Assets belonging to former FTX CEO Sam Bankman-Fried have been seized by the country’s Financial Crimes Investigation Board, locally known as MASAK, following the collapse of his main business.
An official announcement from Turkey’s MASAK outlined preliminary findings and actions taken against Bankman-Fried following bankruptcy proceedings of its core business. MASAK began investigations on Nov. 14.
Cointelegraph translated the latest announcement from MASAK, which highlighted three key points from the investigation.
The Turkish investigatory body found that FTX failed to safely store user funds, embezzled customer funds through shady transactions and manipulated supply and demand in the market by having customers buy and sell listed cryptocurrencies that were not backed by actual cryptocurrency holdings.
As a result of these findings, MASAK seized Bankman-Fried’s and affiliates’ assets after finding strong ‘criminal suspicion’ on the above-mentioned points.
FTX TR’s website is still live but only shows a message to users with instructions to receive balances from accounts. Users are asked to share IBAN information and the Turkish identity number of their respective Turkish Lira accounts via a link.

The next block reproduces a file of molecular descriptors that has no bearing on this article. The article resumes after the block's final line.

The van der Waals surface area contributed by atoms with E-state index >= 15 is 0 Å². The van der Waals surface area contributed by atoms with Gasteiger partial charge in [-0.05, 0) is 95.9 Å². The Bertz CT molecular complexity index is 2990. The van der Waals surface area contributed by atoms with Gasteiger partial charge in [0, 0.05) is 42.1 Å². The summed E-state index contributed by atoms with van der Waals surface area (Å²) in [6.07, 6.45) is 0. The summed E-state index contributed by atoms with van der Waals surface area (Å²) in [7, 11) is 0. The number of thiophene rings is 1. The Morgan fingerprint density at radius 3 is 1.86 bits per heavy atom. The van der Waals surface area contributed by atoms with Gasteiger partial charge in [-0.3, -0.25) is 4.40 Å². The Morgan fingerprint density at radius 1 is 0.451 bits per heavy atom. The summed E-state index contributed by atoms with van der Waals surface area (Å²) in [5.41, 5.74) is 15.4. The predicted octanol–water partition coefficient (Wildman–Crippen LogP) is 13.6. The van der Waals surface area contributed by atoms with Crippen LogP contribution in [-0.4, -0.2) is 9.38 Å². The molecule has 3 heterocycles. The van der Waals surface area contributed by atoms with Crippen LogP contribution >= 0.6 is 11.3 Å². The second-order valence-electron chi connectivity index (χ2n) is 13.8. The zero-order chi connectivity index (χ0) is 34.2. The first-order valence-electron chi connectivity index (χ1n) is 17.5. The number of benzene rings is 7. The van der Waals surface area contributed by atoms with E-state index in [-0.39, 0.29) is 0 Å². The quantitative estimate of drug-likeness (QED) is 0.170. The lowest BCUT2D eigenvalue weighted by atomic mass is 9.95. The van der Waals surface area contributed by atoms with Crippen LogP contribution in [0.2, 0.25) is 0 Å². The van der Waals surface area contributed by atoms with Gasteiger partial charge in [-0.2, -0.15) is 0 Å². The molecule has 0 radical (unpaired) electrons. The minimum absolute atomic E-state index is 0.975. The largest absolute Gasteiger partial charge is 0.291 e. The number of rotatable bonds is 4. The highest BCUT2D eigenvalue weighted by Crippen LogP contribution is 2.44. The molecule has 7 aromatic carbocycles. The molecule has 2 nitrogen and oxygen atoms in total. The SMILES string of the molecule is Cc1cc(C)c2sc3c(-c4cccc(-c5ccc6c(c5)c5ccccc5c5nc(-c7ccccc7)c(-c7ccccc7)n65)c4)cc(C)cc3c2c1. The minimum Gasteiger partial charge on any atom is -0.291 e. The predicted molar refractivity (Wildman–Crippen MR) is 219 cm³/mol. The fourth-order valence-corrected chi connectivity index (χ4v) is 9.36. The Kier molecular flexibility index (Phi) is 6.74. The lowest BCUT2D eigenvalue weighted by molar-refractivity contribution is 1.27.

A LinkedIn post from FTX TR noted that the exchange had over 110,000 users and processed an average monthly transaction volume of $500 to $600 million since the launch of its mobile application earlier in 2022. The company employed 27 people.
The post also noted that the company had endeavored to transfer user balances in FTX TR to their bank accounts.
FTX TR was managed by a former Binance executive who previously managed global business growth in the Turkish, CIS and EU. Cointelegraph has reached out to the former FTX TR head to ascertain whether the local operation was aware of improper business activities by its parent company and will update this article accordingly.
FTX is now undergoing bankruptcy proceedings led by new CEO John Ray III. The man responsible for unraveling the infamous collapse of Enron in the early 2000s described the FTX debacle as the worst he had seen in his professional career.